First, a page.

Two Linux Twitter Clients: Twidge and Tircd

Monday Apr 13th 2009 by David Harding

Twidge and Tircd are both easy to use and multi-functional.

Most Twitter and other micro-blogging clients use the same interface as, but two new free software clients make Twitter easy to use from the command-line or an IRC client.

Twidge lets you send and receive Twitter or updates from the command-line. Although micro-blogging from the command-line may not appeal to you, the command-line makes it easy to fiddle with Twitter, and Twidge works well in shell scripts. For example, you can automate sending updates or filter out unwanted updates from your friends.

Debian and Ubuntu Jaunty users can install the "twidge" package. Other users should download the static executable from Twidge's download page, run bunzip2 on the file, copy it to /usr/local/bin/twidge, and make it executable with the following command: chmod +x /usr/local/bin/twidge. You also need to install your distribution's cURL package.

At the command-line, setup Twidge by typing the following command: twidge setup. Tell it your username and password. You only need to run this command once.

Print a list of your friends' 20 most recent Twitter updates by typing the following command: twidge lsrecent. Each update starts with your friend's username and ends with their update; for example:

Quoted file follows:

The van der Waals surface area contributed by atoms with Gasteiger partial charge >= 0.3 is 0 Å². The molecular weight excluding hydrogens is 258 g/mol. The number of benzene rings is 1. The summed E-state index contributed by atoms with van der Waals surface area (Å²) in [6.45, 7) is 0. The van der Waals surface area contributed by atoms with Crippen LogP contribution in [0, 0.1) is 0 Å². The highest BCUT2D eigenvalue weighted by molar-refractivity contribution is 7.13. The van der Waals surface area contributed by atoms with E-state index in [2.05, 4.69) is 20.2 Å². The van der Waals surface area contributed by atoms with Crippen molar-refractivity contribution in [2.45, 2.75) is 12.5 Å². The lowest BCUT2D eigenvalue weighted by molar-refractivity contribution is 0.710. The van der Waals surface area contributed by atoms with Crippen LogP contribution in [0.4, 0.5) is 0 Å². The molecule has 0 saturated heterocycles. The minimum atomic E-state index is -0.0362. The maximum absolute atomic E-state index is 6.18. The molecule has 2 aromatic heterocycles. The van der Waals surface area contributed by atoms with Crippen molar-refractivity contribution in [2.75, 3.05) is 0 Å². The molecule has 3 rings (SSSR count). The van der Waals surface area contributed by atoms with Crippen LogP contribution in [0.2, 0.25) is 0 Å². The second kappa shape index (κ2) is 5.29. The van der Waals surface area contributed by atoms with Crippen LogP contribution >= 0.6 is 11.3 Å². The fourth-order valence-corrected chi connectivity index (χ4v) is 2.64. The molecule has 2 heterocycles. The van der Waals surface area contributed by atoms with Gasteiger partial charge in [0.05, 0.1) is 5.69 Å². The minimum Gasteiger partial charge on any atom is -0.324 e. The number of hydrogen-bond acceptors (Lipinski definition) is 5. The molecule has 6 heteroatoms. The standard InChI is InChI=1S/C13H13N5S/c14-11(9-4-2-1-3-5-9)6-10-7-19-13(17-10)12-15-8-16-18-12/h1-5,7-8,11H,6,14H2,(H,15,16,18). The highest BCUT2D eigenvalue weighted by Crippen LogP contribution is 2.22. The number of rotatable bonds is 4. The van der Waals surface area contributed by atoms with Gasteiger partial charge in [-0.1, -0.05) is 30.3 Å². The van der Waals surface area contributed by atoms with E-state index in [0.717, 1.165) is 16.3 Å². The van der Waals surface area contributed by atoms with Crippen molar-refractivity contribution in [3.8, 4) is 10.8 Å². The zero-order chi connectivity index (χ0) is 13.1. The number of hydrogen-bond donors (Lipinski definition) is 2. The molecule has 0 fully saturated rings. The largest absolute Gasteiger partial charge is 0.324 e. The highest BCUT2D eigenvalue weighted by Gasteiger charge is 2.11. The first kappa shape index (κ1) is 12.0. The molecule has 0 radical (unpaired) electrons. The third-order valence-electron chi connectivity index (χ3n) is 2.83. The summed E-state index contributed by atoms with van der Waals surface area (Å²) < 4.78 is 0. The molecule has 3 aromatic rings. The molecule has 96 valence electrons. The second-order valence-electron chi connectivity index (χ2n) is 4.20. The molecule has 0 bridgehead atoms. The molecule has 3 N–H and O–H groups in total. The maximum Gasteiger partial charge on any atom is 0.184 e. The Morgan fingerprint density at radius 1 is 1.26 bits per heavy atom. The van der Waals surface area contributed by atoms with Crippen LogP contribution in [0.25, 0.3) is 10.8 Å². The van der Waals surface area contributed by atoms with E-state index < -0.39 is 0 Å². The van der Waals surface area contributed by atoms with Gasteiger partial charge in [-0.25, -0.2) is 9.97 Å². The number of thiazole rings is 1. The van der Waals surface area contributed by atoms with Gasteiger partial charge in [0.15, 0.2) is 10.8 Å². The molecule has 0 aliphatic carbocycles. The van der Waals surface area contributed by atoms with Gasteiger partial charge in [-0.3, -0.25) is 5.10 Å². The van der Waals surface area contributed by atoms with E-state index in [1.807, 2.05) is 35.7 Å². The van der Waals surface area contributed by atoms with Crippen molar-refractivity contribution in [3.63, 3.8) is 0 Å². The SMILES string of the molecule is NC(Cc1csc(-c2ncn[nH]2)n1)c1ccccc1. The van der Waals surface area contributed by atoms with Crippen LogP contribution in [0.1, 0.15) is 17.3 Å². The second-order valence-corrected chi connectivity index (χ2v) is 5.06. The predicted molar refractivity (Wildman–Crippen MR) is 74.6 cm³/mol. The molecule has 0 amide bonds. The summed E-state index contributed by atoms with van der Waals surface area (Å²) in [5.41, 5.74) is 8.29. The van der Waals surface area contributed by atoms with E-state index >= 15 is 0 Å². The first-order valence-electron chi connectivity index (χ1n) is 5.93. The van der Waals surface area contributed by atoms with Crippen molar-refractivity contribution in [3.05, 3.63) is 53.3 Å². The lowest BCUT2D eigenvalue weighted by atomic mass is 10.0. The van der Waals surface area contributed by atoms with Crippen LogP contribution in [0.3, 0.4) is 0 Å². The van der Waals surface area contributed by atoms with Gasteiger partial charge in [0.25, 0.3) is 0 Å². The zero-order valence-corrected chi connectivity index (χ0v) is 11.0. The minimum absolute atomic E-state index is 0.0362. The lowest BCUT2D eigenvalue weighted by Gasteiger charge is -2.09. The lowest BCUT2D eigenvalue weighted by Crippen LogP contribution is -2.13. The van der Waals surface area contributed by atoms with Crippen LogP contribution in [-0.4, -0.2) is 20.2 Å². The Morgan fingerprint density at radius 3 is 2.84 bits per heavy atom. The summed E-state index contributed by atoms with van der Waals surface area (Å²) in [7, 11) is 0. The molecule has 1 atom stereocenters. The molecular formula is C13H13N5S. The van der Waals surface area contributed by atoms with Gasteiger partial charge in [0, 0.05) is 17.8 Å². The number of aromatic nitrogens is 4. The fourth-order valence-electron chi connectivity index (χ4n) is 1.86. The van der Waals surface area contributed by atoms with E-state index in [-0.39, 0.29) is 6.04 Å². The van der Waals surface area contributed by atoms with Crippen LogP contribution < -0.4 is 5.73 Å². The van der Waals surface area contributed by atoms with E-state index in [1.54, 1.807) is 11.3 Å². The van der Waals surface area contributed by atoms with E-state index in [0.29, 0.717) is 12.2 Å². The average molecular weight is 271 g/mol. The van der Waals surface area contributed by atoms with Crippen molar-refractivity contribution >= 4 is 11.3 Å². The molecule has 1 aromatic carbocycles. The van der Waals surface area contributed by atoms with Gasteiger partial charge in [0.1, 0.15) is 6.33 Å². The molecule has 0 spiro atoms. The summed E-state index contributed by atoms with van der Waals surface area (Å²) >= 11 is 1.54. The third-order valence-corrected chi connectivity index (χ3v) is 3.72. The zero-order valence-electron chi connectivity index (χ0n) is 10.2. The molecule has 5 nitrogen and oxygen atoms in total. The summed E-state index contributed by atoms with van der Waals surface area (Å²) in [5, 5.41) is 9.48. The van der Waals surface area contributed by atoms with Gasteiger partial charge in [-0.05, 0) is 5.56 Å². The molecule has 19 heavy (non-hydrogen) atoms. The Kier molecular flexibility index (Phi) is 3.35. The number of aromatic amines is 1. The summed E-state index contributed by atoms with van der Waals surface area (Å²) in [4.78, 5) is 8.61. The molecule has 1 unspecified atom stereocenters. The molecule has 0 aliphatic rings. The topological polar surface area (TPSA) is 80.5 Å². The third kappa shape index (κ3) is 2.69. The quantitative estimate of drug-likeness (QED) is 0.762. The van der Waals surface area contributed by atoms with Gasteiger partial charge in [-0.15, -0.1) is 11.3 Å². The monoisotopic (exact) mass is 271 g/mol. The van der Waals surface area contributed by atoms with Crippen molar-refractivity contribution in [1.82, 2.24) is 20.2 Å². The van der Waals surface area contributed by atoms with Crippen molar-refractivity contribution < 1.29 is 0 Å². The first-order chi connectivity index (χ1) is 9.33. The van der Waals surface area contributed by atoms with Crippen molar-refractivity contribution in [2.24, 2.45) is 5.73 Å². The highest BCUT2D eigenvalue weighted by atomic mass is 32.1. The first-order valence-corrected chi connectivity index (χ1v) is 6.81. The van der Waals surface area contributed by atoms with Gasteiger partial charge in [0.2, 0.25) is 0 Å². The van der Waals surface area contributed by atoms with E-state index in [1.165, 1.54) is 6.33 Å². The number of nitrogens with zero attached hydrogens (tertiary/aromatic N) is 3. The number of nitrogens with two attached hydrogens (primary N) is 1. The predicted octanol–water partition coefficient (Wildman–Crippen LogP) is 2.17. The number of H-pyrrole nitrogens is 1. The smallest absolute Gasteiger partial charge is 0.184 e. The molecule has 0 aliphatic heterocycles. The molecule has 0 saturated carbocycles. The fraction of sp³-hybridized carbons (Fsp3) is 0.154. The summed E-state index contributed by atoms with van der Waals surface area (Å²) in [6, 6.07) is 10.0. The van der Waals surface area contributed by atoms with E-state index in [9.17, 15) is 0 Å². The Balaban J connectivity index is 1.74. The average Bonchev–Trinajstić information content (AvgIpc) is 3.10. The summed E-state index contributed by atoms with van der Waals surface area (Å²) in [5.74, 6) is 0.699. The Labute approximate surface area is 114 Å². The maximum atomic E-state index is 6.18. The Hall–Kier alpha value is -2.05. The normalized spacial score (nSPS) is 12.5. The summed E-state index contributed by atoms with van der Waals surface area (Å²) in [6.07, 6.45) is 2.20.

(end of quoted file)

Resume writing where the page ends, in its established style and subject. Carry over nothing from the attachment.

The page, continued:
<harda> Hello, World.

You don't need to keep track of which updates you've already read -- Twidge can do that for you. Add the argument "-us" to the lsrecent command to only show Unseen messages and to Save the I.D. of the last seen message. For example, run the following command twice; the second time Twidge only prints new messages: twidge lsrecent -su

To make sure you see all the replies and Direct Messages (DM) addressed to you, also run the lsreplies and lsdm commands. You can make this easier by setting a Bash alias:

alias show_updates="twidge lsrecent -us && twidge lsreplies -us && twidge lsdm -us"

By default, Twidge formats your friends' updates so that they're easy to read, but it can also format them so that command-line programs can read them. The alternative format shows extra details, so Twidge calls it the "Long format" and uses the -l switch. Long format contains several columns, described in the Twidge manual, separated by tabs; for example:

1355622395  harda       Hello, World.   Thu Mar 12 17:42:07 +0000 2009  

You can send updates to your friends using the update command in two ways. You can type your update on the command line, but you must pass your update as a single argument and escape shell meta-characters. This means you must surround your update with quotes and place a backslash before other quotes or exclamation marks -- which quickly becomes annoying. You'll find it simpler to to type, twidge update, press return, type your message, and press return again. Either way, Twidge prints an error and won't send your update if you type more than 140 characters.

Follow a new friend using the follow command plus your friend's username. To stop following someone, use the unfollow command. For example, you can follow Twidge's updates by typing the following command: twidge follow unixtwidge.